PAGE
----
When a marriage or a relationship ends, it can be a very difficult time in our lives. Whatever the reason for the split, the breakup of any relationship can turn your whole world into complete disorder. It may cause painful and traumatic feelings. There are things you can do to get through this difficult time. Finding a support team is most important and coming up with a serious game plan to resume your life is second. As difficult as it may be, you will eventually have to go back to work. The purpose of life is a life of purpose.
For most people who are trying to deal with a loss or a break up, returning to work can be grueling. Pain is inevitable. Suffering is optional. The fear of having to re tell your story to each person that comes up to you with the tearful eyes and says, “I’m sorry” is real. You may also fear an emotional breakdown in front of your co workers. Remember, you are human, and all humans have feelings. But before you actually go back to work, here are a few ideas that may help with the transmission: Come up with a game plan:
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A) Recap a usual work day for yourself, and find trigger points that may need to be tweaked. Lets say every one goes to the cafeteria at 10:15 for coffee, and you know you are going to be bombarded with questions, then don’t go. Take a walk. Work on extra projects, keep busy. Pay attention to your emotions and what you need at any given moment. Muster the courage to speak up for yourself and your needs. Respect what you believe to be right and best for you, and make those beliefs part of your game plan.
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B) If you are out of work for a length of time, see if you can return to work for a few half-days to make the transition easier. If not, stop in for lunch the day before you are due back to work, to get those words of sympathy from coworkers out of the way. If you have an emotional meltdown in the bathroom after hearing “how are you” ten times in 5 minutes, it is OK to cry. But remember you are at work, so take a 5 minute time out, and than pull yourself together. Think positive, happy thoughts and return to your work station to keep yourself focused. You can allow yourself to cry as soon as the work day ends. Healing takes time, so be patient with yourself.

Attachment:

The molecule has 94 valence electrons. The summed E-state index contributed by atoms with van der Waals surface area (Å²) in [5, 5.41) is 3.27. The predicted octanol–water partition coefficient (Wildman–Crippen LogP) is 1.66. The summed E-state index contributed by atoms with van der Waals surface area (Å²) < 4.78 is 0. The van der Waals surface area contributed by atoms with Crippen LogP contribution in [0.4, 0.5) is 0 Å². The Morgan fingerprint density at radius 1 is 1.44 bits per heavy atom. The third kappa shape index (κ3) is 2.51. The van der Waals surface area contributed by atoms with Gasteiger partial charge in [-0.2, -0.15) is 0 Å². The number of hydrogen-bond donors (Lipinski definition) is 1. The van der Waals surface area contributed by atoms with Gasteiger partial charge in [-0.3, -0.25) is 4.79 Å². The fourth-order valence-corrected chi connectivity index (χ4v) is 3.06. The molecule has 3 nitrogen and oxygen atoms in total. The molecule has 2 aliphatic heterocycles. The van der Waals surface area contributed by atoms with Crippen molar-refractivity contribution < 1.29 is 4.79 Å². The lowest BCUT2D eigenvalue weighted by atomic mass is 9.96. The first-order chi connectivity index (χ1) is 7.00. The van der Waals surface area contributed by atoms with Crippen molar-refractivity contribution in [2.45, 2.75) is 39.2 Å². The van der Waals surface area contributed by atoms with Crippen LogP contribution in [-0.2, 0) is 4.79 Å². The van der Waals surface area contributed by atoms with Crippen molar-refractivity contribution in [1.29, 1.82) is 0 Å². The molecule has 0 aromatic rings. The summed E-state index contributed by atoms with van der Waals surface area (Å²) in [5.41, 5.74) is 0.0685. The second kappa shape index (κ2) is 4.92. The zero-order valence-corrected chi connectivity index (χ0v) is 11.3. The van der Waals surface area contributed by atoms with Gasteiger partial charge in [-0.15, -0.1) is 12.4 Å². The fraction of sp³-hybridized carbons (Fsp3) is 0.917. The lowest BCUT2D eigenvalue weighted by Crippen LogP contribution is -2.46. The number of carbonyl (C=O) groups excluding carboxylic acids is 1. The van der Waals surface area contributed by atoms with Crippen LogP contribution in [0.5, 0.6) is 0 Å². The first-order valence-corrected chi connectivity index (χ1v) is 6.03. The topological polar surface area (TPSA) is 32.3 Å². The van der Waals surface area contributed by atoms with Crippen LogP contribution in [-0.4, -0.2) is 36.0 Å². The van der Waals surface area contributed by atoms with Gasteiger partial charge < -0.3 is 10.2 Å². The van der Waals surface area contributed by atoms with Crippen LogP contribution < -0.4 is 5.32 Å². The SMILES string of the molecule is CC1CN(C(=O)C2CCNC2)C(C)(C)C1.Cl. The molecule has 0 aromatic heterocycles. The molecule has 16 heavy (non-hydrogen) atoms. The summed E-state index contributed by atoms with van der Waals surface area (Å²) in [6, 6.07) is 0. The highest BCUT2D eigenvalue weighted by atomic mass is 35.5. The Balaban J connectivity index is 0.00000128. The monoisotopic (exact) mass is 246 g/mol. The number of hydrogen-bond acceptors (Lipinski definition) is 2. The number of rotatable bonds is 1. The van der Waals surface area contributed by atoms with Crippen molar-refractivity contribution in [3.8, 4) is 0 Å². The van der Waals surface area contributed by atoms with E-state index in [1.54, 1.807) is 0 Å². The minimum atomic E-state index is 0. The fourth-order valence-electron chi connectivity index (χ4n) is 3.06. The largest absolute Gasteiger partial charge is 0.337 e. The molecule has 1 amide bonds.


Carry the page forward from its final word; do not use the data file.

C) Stick to a routine. A break up or a divorce can cause chaos in many areas of your life, intensifying stress in many ways. Getting back to a regular routine can give you sense of structure and comfort. If you don’t have a routine, than make one. Make it a point to add something comforting for you every day. Remember to allow yourself a crying period in the evenings only. The mornings may trigger unwanted, extra sadness, and you may not make it to work. If you get a piece of paper and write down an hour by hour schedule from wake up, though the work day, until bedtime, may help. Seeing the strict structure in a concrete form, may make it easier to stick to a plan. Always have a few phone numbers of good friends on that paper. It can never hurt to call a friend for 5 minutes on a coffee break for support. You may even need to add that to your strict schedule, until you are ready to face the work day alone.